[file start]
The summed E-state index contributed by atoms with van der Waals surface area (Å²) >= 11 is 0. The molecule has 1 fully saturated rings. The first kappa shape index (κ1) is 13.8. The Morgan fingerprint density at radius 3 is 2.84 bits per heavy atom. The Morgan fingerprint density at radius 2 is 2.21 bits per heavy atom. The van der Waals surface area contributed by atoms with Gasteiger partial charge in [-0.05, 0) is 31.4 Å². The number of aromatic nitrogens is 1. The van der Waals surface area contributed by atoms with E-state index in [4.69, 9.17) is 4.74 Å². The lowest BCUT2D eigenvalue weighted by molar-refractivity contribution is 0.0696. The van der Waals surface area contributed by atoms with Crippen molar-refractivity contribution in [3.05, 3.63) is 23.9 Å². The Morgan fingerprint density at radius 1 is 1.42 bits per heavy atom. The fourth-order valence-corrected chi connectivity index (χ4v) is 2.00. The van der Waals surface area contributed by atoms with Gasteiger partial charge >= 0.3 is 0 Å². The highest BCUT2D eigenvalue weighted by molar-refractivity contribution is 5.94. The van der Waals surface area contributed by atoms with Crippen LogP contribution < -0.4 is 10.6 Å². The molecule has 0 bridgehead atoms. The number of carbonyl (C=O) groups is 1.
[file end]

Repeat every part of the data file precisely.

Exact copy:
The summed E-state index contributed by atoms with van der Waals surface area (Å²) >= 11 is 0. The molecule has 1 fully saturated rings. The first kappa shape index (κ1) is 13.8. The Morgan fingerprint density at radius 3 is 2.84 bits per heavy atom. The Morgan fingerprint density at radius 2 is 2.21 bits per heavy atom. The van der Waals surface area contributed by atoms with Gasteiger partial charge in [-0.05, 0) is 31.4 Å². The number of aromatic nitrogens is 1. The van der Waals surface area contributed by atoms with E-state index in [4.69, 9.17) is 4.74 Å². The lowest BCUT2D eigenvalue weighted by molar-refractivity contribution is 0.0696. The van der Waals surface area contributed by atoms with Crippen molar-refractivity contribution in [3.05, 3.63) is 23.9 Å². The Morgan fingerprint density at radius 1 is 1.42 bits per heavy atom. The fourth-order valence-corrected chi connectivity index (χ4v) is 2.00. The van der Waals surface area contributed by atoms with Gasteiger partial charge >= 0.3 is 0 Å². The highest BCUT2D eigenvalue weighted by molar-refractivity contribution is 5.94. The van der Waals surface area contributed by atoms with Crippen LogP contribution < -0.4 is 10.6 Å². The molecule has 0 bridgehead atoms. The number of carbonyl (C=O) groups is 1.